Several experts expressed serious concern over unsustainable and neoliberal development processes, including dam building, mining, oil exploration, road and railways and oil palm plantations that worsened the loss of land, forest and wetlands, at a consultation programme on Climate Change in Manipur & COP 27 of UNFCCC” at Paona Bazar, Imphal Friday.
"The government should stop counting mega dams as renewable energy to mitigate climate change," Jiten Yumnam, secretary of Centre for Research and Advocacy, Manipur (CRA) said while speaking at the consultation programme, which was organised by the CRA Manipur and the Youth Forum for Protection of Human Rights in Manipur (YFPHR).
Expressing concern over the false climate change solutions pursued in Manipur and efforts of corporate bodies to seek profit by plundering natural resources of the state, he said all climate change mitigation and adaptation related initiatives and policies should ensure compliance with indigenous peoples’ rights as per UN Declaration on Indigenous Peoples Rights, 2007.
YFPHR general secretary T Sadishchandra raised concern over the shrinking civil society spaces and the increased targeting of human rights defenders striving for land rights and for climate justice.
“All development processes and efforts for climate change solutions should be rooted in the respect of the rights of indigenous peoples and consider the development alternatives forwarded,” he said.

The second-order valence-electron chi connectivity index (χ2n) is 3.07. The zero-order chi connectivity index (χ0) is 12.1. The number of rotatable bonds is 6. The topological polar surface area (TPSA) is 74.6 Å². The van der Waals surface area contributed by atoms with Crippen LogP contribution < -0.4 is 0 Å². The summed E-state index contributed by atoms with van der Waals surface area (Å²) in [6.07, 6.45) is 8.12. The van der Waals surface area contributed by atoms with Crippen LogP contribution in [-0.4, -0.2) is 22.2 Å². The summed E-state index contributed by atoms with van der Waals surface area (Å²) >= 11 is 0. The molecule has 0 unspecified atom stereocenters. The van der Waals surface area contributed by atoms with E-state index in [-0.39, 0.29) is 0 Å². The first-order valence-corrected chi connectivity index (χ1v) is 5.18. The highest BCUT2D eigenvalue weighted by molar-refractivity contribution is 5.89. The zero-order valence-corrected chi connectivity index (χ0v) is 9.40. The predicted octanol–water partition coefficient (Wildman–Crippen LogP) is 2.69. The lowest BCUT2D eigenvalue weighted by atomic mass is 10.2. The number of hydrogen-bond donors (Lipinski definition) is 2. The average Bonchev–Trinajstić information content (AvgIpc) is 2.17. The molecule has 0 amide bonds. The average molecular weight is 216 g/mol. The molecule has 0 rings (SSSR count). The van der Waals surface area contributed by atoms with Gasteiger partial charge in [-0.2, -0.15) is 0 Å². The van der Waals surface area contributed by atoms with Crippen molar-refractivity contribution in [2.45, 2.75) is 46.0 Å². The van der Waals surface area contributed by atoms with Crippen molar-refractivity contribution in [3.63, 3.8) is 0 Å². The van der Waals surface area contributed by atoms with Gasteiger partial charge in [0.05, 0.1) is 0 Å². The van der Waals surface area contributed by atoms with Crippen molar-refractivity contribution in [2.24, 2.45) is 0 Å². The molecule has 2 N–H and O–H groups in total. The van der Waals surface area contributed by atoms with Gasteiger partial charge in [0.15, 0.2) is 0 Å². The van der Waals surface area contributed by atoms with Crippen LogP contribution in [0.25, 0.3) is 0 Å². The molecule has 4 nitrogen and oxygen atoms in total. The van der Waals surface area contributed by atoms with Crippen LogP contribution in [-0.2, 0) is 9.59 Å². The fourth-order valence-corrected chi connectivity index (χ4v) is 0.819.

Calling for serious review of the government’s push for palm oil plantation, he said the plan should not be pursued arbitrarily.
YFPHR representative, Jennison Urikhimbam shared that climate change and crisis is an obvious reality in Manipur that already impacts the most vulnerable. International financial institutions increasingly finance unsustainable projects, such as mining, extractives, dam building, infrastructure projects, which will only worsen climate impacts.
“Climate crisis has already induced displacement and impoverishment of communities,” he said.
Expressing concerns that the efforts to find solutions to the climate crisis are corporate oriented, while marginalizing the poor and the vulnerable, he said a people centric development approach is crucial. “Development process should be people oriented and not for the corporate,” he said.
Environmental activist Cecil Thounaojam stressed on the importance of recognizing the rights of indigenous peoples over their land and resources and to ensure their rightful participation in all development decisions affecting their land.
“The sustainable management of land and natural resources, including the role of women, youths etc and their low consumption and carbon-oriented way of life must be promoted in all development decision making processes that can affect their land and lives,” he said.
The participants in the consultation adopted resolutions that the Government of India, corporate houses and international financial institutions should protect and promote indigenous people’s self-determined rights over their land and resources and should take their free, prior and informed consent before targeting their land and resources.